Mountain Bike: For this route, the recommendation is to use a mountain bike. It is recommended to use tires on the bigger end of the spectrum, in order to provide as much comfort as possible. The recommendation would be to ride something in the 29+ range of tire size, or even a fatbike if you have one.
Gravel Bike: A cyclocross bike is not recommended for this route. That does not mean it is impossible to complete it on 38C tires, it just means that it would be overly difficult. If using a gravel bike with 700 wheels, you’ll want to have a newer style gravel bike that can accommodate tires in the 2″ or larger range or outfit it with the largest tires your bike can accommodate. Many parts of the route can be ridden on smaller tires such as 45C, but some parts would be overly difficult.
Setup: Run tubeless if possible. You can use bikepacking style bags or a hybrid setup with small panniers. A lighter set-up allows of easier riding, especially in the hillier and more technical sections. You are also going to want to have a wide-range of gear options for climbing the bigger and tougher hills.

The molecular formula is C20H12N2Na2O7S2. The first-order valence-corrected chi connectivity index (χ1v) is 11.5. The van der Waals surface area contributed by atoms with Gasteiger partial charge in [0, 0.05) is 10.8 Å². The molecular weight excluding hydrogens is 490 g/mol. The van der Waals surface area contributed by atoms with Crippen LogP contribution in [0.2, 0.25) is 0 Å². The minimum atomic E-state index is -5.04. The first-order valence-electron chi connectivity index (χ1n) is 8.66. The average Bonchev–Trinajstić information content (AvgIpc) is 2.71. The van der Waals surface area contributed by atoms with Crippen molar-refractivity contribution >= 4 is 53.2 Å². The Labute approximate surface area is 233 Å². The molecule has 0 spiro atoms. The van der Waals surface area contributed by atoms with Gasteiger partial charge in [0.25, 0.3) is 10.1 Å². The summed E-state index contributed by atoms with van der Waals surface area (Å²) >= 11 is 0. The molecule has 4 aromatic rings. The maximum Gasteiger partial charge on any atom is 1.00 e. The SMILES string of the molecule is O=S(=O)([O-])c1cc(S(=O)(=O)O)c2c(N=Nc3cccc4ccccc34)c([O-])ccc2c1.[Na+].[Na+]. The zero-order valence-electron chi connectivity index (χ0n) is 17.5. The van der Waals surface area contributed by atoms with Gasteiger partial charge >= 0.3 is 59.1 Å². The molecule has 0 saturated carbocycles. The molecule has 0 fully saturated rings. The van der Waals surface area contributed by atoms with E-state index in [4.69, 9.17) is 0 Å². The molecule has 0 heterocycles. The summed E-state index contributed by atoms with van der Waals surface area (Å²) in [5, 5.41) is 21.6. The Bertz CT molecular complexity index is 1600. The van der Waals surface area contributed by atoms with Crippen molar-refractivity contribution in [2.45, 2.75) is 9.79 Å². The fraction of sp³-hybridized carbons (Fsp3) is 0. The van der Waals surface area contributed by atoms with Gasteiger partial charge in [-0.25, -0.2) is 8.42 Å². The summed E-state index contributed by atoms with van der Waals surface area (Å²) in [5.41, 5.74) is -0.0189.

People: As always on adventures, meeting people is a highlight, and an especially welcome break from yourself when traveling solo. I met two couples on ATV’s on the west coast who offered me cookies and a can of pop, another couple on an ATV who stopped and asked “Is that a Pugsley?” (I just about shit) and offered me a place to stay if needed in Grand Falls, and a mountain biker in Deer Lake who was all jazzed about my bike and what I was doing, to name just a few.
The Trail: The condition of the trail was good. The roughest section was in the Gaff Topsails which are the most remote section of the trail and the section that gets the worst weather. The only time I dropped my tire pressure was in this section as there were a lot of “baby heads” and I was bouncing a bit. The trail was in its best shape in Central and approaching St. John’s, where you could easily ride a road bike
Campgrounds: Check the POI’s for camping locations and use your diligence to look over the maps beforehand.